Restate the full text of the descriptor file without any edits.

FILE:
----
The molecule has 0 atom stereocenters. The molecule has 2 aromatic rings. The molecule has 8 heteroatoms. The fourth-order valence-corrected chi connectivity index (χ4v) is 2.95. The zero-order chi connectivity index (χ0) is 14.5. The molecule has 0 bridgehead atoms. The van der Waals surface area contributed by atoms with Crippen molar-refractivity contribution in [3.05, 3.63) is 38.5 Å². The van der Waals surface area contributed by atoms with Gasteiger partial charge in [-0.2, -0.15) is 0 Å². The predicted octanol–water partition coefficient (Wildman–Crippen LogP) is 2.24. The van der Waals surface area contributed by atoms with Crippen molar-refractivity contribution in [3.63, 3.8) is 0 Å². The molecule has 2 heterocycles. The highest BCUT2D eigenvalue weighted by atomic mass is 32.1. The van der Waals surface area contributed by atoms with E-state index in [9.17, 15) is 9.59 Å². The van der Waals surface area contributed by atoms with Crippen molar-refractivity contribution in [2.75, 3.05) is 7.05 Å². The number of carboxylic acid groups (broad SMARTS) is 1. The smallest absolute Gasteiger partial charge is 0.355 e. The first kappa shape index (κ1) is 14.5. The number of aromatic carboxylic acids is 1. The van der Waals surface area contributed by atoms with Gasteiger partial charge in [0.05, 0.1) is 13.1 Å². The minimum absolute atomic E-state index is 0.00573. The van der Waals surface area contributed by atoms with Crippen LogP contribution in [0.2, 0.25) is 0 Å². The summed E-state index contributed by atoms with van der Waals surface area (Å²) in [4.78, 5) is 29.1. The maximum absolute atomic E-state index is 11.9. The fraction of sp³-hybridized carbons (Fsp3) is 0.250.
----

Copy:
The molecule has 0 atom stereocenters. The molecule has 2 aromatic rings. The molecule has 8 heteroatoms. The fourth-order valence-corrected chi connectivity index (χ4v) is 2.95. The zero-order chi connectivity index (χ0) is 14.5. The molecule has 0 bridgehead atoms. The van der Waals surface area contributed by atoms with Crippen molar-refractivity contribution in [3.05, 3.63) is 38.5 Å². The van der Waals surface area contributed by atoms with Gasteiger partial charge in [-0.2, -0.15) is 0 Å². The predicted octanol–water partition coefficient (Wildman–Crippen LogP) is 2.24. The van der Waals surface area contributed by atoms with Crippen molar-refractivity contribution in [3.63, 3.8) is 0 Å². The molecule has 2 heterocycles. The highest BCUT2D eigenvalue weighted by atomic mass is 32.1. The van der Waals surface area contributed by atoms with E-state index in [9.17, 15) is 9.59 Å². The van der Waals surface area contributed by atoms with Crippen molar-refractivity contribution in [2.75, 3.05) is 7.05 Å². The number of carboxylic acid groups (broad SMARTS) is 1. The smallest absolute Gasteiger partial charge is 0.355 e. The first kappa shape index (κ1) is 14.5. The number of aromatic carboxylic acids is 1. The van der Waals surface area contributed by atoms with Gasteiger partial charge in [0.05, 0.1) is 13.1 Å². The minimum absolute atomic E-state index is 0.00573. The van der Waals surface area contributed by atoms with Crippen LogP contribution in [0.2, 0.25) is 0 Å². The summed E-state index contributed by atoms with van der Waals surface area (Å²) in [4.78, 5) is 29.1. The maximum absolute atomic E-state index is 11.9. The fraction of sp³-hybridized carbons (Fsp3) is 0.250.